from The American Heritage® Dictionary of the English Language, 4th Edition
- adj. Not moving or lacking the ability to move.
from Wiktionary, Creative Commons Attribution/Share-Alike License
- adj. Not motile (lacking the ability to move)
from The Century Dictionary and Cyclopedia
- Not motile; stationary; not moving.
from WordNet 3.0 Copyright 2006 by Princeton University. All rights reserved.
- adj. (of spores or microorganisms) not capable of movement
Sorry, no etymologies found.
In the gloom I could make out the doctor, still sitting in the small rocking chair, fully alert, chin cupped in his hand as he considered with bloodshot eye the immotile form before him.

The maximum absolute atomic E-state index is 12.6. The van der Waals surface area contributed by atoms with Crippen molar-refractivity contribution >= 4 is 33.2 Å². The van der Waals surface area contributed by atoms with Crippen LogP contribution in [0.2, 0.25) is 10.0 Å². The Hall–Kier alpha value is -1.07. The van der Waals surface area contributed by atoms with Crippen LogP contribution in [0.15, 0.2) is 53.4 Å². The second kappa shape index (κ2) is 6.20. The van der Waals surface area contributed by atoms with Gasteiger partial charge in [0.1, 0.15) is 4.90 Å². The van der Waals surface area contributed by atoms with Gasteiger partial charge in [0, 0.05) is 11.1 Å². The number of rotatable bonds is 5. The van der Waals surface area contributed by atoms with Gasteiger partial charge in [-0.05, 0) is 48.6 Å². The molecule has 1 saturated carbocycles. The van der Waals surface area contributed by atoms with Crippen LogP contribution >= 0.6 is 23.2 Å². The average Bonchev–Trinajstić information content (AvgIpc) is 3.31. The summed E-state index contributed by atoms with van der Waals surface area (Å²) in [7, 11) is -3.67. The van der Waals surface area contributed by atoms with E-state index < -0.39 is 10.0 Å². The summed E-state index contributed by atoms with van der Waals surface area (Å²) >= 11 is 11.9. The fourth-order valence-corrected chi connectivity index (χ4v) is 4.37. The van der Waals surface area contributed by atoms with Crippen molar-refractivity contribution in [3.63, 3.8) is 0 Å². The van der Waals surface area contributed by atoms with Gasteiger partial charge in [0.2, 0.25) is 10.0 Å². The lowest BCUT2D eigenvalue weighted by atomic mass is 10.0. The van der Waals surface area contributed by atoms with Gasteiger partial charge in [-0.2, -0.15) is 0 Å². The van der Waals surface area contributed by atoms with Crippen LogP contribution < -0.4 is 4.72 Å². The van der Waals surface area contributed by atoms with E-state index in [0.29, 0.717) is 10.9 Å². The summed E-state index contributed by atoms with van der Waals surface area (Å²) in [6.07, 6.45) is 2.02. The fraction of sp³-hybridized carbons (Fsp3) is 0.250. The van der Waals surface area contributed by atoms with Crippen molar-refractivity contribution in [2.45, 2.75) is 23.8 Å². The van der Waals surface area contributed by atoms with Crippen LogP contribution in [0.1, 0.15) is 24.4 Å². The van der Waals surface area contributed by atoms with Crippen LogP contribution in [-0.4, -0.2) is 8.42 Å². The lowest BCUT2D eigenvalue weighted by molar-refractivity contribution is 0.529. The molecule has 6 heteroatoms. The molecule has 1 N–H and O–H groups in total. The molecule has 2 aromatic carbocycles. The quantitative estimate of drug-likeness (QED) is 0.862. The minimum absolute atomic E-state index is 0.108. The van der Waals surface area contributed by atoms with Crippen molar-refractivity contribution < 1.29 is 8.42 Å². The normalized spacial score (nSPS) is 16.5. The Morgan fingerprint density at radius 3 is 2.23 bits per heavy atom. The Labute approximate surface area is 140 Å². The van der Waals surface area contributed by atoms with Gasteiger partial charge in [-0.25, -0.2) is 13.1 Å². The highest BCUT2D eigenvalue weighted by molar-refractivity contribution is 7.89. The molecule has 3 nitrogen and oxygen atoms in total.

“And they currently have forty-two ships searching for an immotile civilization beyond the region of space we Firewalled.”
In Drosophila, our screens did not permit the recovery of motility mutants, although immotile larval phenotypes could be recognized in principle by an abnormal distortion of the larval cuticle in the unhatched embryo.
Rhesus monkey and human spermatozoa, for example, became totally immotile within 30 seconds of contacting the oil.
While many forms are fixed to the substratum, others are free, being in this condition either motile or immotile.
_Micrococcus phosphorens_, an immotile round, or almost round organism.
Nearly all cocci are immotile, while the bacilli may or may not be.
The non-covalent bonds could lead to an inactivation of the surface proteins and the parasites could thus be rendered immotile.
[[Reproduction]] occurs during the immotile phase.
Both plasmodial and cellular slime molds have a motile phase when growth and ingestion of food occurs and an immotile reproductive phase, and they differ mainly in their motile phase.